My wife, bless her, subtly suggested I use some of the tomatoes not for salsa, or tomato sauce, but rather for packed tomatoes. I agree, they will be perfect for soups, stews or chili.
I just want to put up as much of the summers' produce before it goes bad. To me there is no excuse not to capture the fruits of my labor while I have the time. Today has been very busy, tips on peeling pearl onions, a garden visit, bread and butter pickles, and now the hot packed tomatoes.
By the way, most of the canning recipes are from the Ball Blue Book, guide to preserving. Considering this is my first year of practicing canning, it has been a invaluable resource. (DISCLAIMER: This is not step by step all inclusive instructions. If you choose to can produce or other foods, please get proper equipment and instructions and follow them to the letter. The risk of serious food borne illness is very real. Proceed at your own risk.)
Let's get started!
Prepare the jars , lids and bands according to the instructions.
Gather the tomatoes. The bowl is for plunging the blanched tomatoes, making them easier to peel.
Put the tomatoes into boiling water for a minute.
Transfer immediately into the cold water.
Cut out the stem end and quarter or halve depending on the size of the tomato.
When finished I have almost 4 quarts (8 pints).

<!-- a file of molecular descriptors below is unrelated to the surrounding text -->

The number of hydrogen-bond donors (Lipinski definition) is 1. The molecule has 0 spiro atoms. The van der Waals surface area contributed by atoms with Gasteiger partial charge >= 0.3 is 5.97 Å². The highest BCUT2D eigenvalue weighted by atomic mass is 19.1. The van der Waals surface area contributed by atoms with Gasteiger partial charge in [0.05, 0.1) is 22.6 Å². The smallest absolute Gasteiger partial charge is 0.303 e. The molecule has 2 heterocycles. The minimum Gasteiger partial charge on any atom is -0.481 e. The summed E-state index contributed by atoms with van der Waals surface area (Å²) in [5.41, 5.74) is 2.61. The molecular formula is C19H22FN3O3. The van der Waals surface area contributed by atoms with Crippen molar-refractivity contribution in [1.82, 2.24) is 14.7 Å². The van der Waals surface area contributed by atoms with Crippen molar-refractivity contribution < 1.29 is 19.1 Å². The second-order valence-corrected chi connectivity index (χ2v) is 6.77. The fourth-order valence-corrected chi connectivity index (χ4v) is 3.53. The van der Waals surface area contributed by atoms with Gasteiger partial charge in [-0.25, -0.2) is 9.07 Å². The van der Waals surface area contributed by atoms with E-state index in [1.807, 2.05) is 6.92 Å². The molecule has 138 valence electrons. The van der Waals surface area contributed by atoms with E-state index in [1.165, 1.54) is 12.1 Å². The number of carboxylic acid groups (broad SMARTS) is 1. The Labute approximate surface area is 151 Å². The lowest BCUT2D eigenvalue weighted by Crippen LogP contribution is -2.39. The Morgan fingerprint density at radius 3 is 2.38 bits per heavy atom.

Of course the stems and skins will end up in the compost pile.
Put the divided tomatoes in a large pot and add enough water to just cover. Bring to a gentle boil, let it boil for 5 minutes.
Here is the canning setup.
Ladle tomato into jar. Add 1 tsp Lemon juice and 1/2 tsp salt per pint jar. Add tomatoes and water to 1/2" headspace. Remove air bubbles. Wipe rim with clean damp cloth. Place lid on using lid wand. Center lid. Screw down jar band evenly to "finger tight."
As each jar is filled, place into canner. After all jars are filled, lower basket into water, put on the lid and bring to a rolling boil. Process pints for 40 minutes (at sea level).
When time is up, turn off heat, and remove lid. Wait 5 minutes.
Remove jars, and place in a cool draft-free place for 12-24 hours. The fact that the tomatoes have risen to the top is not of great concern. Apparently I could have packed the tomatoes a bit tighter.
After jars have cooled, check lids for seal , if the lid is pulled down, remove the bands and gently try to remove lids, if the lid does not flex and you cannot lift it off, the lid has a good seal.
Wipe the lid and and jar surface. Label with contents and the date. Store in a cool dry place for up to a year.
The Gastronomic Gardener
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Cooking blog http://ihopeyouarehungry.blogspot.com/
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